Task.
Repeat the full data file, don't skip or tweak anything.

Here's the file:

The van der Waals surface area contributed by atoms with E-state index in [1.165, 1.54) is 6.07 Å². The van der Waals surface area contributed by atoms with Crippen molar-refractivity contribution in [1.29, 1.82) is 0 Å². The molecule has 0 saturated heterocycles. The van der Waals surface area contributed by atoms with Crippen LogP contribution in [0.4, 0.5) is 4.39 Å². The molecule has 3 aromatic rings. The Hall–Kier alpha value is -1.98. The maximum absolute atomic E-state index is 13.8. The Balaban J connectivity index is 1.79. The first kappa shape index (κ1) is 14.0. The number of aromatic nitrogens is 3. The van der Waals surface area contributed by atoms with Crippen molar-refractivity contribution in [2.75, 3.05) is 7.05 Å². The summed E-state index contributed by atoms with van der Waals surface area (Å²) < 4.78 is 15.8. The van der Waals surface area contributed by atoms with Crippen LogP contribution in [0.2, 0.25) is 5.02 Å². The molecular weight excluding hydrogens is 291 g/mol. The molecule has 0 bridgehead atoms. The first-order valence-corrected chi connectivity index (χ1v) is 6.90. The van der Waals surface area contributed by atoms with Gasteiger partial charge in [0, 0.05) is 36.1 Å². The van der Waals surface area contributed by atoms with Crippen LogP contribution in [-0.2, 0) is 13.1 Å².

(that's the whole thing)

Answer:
The van der Waals surface area contributed by atoms with E-state index in [1.165, 1.54) is 6.07 Å². The van der Waals surface area contributed by atoms with Crippen molar-refractivity contribution in [1.29, 1.82) is 0 Å². The molecule has 0 saturated heterocycles. The van der Waals surface area contributed by atoms with Crippen LogP contribution in [0.4, 0.5) is 4.39 Å². The molecule has 3 aromatic rings. The Hall–Kier alpha value is -1.98. The maximum absolute atomic E-state index is 13.8. The Balaban J connectivity index is 1.79. The first kappa shape index (κ1) is 14.0. The number of aromatic nitrogens is 3. The van der Waals surface area contributed by atoms with Crippen molar-refractivity contribution in [2.75, 3.05) is 7.05 Å². The summed E-state index contributed by atoms with van der Waals surface area (Å²) < 4.78 is 15.8. The van der Waals surface area contributed by atoms with Crippen LogP contribution in [0.2, 0.25) is 5.02 Å². The molecular weight excluding hydrogens is 291 g/mol. The molecule has 0 bridgehead atoms. The first-order valence-corrected chi connectivity index (χ1v) is 6.90. The van der Waals surface area contributed by atoms with Gasteiger partial charge in [0, 0.05) is 36.1 Å². The van der Waals surface area contributed by atoms with Crippen LogP contribution in [-0.2, 0) is 13.1 Å².